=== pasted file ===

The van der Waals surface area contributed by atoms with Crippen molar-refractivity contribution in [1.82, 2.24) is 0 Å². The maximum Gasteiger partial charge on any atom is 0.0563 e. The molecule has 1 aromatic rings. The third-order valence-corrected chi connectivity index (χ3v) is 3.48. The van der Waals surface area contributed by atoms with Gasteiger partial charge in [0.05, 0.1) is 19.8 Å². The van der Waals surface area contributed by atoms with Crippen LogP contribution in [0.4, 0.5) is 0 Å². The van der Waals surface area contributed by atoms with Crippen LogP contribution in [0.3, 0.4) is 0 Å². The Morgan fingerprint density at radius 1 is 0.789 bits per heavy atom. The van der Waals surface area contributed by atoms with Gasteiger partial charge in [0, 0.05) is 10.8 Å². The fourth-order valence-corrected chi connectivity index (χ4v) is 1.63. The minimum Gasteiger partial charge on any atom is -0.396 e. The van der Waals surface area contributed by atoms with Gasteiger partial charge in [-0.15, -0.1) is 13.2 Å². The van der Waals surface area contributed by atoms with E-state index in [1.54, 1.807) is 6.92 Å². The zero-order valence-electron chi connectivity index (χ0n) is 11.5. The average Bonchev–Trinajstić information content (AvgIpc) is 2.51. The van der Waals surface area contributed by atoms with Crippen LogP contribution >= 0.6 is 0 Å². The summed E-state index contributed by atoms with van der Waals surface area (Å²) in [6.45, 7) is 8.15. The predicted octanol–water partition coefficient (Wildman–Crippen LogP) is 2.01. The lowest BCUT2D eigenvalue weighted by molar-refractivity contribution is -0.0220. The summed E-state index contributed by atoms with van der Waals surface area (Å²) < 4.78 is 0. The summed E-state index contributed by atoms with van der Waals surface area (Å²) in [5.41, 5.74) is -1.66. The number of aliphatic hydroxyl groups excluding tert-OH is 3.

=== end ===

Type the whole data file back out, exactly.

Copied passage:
The van der Waals surface area contributed by atoms with Crippen molar-refractivity contribution in [1.82, 2.24) is 0 Å². The maximum Gasteiger partial charge on any atom is 0.0563 e. The molecule has 1 aromatic rings. The third-order valence-corrected chi connectivity index (χ3v) is 3.48. The van der Waals surface area contributed by atoms with Gasteiger partial charge in [0.05, 0.1) is 19.8 Å². The van der Waals surface area contributed by atoms with Crippen LogP contribution in [0.4, 0.5) is 0 Å². The van der Waals surface area contributed by atoms with Crippen LogP contribution in [0.3, 0.4) is 0 Å². The Morgan fingerprint density at radius 1 is 0.789 bits per heavy atom. The van der Waals surface area contributed by atoms with Gasteiger partial charge in [0, 0.05) is 10.8 Å². The fourth-order valence-corrected chi connectivity index (χ4v) is 1.63. The minimum Gasteiger partial charge on any atom is -0.396 e. The van der Waals surface area contributed by atoms with Gasteiger partial charge in [-0.15, -0.1) is 13.2 Å². The van der Waals surface area contributed by atoms with E-state index in [1.54, 1.807) is 6.92 Å². The zero-order valence-electron chi connectivity index (χ0n) is 11.5. The average Bonchev–Trinajstić information content (AvgIpc) is 2.51. The van der Waals surface area contributed by atoms with Crippen LogP contribution >= 0.6 is 0 Å². The summed E-state index contributed by atoms with van der Waals surface area (Å²) in [6.45, 7) is 8.15. The predicted octanol–water partition coefficient (Wildman–Crippen LogP) is 2.01. The lowest BCUT2D eigenvalue weighted by molar-refractivity contribution is -0.0220. The summed E-state index contributed by atoms with van der Waals surface area (Å²) < 4.78 is 0. The summed E-state index contributed by atoms with van der Waals surface area (Å²) in [5.41, 5.74) is -1.66. The number of aliphatic hydroxyl groups excluding tert-OH is 3.